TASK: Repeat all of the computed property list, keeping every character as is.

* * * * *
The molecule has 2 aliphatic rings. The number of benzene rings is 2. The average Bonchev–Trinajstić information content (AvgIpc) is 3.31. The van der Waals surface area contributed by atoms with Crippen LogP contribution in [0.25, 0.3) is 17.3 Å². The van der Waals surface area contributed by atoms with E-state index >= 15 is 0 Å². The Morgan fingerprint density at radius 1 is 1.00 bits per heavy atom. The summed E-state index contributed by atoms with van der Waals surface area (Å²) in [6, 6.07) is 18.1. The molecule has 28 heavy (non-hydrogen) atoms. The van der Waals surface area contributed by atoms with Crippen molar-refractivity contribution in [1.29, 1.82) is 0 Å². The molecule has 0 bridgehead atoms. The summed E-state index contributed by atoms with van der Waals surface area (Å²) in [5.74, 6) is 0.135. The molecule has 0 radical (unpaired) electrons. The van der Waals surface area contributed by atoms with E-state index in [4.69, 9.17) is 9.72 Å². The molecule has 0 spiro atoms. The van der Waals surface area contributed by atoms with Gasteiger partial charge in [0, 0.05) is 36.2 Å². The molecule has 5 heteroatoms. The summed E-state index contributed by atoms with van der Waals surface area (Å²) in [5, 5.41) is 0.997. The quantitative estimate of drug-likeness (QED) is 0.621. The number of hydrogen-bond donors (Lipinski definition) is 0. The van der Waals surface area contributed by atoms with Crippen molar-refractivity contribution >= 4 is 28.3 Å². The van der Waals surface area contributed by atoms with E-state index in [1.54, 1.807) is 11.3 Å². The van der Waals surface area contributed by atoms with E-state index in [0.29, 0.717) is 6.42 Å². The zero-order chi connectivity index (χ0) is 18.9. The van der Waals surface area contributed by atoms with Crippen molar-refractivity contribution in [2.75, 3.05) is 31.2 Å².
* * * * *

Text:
The molecule has 2 aliphatic rings. The number of benzene rings is 2. The average Bonchev–Trinajstić information content (AvgIpc) is 3.31. The van der Waals surface area contributed by atoms with Crippen LogP contribution in [0.25, 0.3) is 17.3 Å². The van der Waals surface area contributed by atoms with E-state index >= 15 is 0 Å². The Morgan fingerprint density at radius 1 is 1.00 bits per heavy atom. The summed E-state index contributed by atoms with van der Waals surface area (Å²) in [6, 6.07) is 18.1. The molecule has 28 heavy (non-hydrogen) atoms. The van der Waals surface area contributed by atoms with Crippen molar-refractivity contribution in [1.29, 1.82) is 0 Å². The molecule has 0 bridgehead atoms. The summed E-state index contributed by atoms with van der Waals surface area (Å²) in [5.74, 6) is 0.135. The molecule has 0 radical (unpaired) electrons. The van der Waals surface area contributed by atoms with E-state index in [4.69, 9.17) is 9.72 Å². The molecule has 0 spiro atoms. The van der Waals surface area contributed by atoms with Gasteiger partial charge in [0, 0.05) is 36.2 Å². The molecule has 5 heteroatoms. The summed E-state index contributed by atoms with van der Waals surface area (Å²) in [5, 5.41) is 0.997. The quantitative estimate of drug-likeness (QED) is 0.621. The number of hydrogen-bond donors (Lipinski definition) is 0. The van der Waals surface area contributed by atoms with Crippen molar-refractivity contribution >= 4 is 28.3 Å². The van der Waals surface area contributed by atoms with E-state index in [1.54, 1.807) is 11.3 Å². The van der Waals surface area contributed by atoms with E-state index in [0.29, 0.717) is 6.42 Å². The zero-order chi connectivity index (χ0) is 18.9. The van der Waals surface area contributed by atoms with Crippen molar-refractivity contribution in [2.75, 3.05) is 31.2 Å².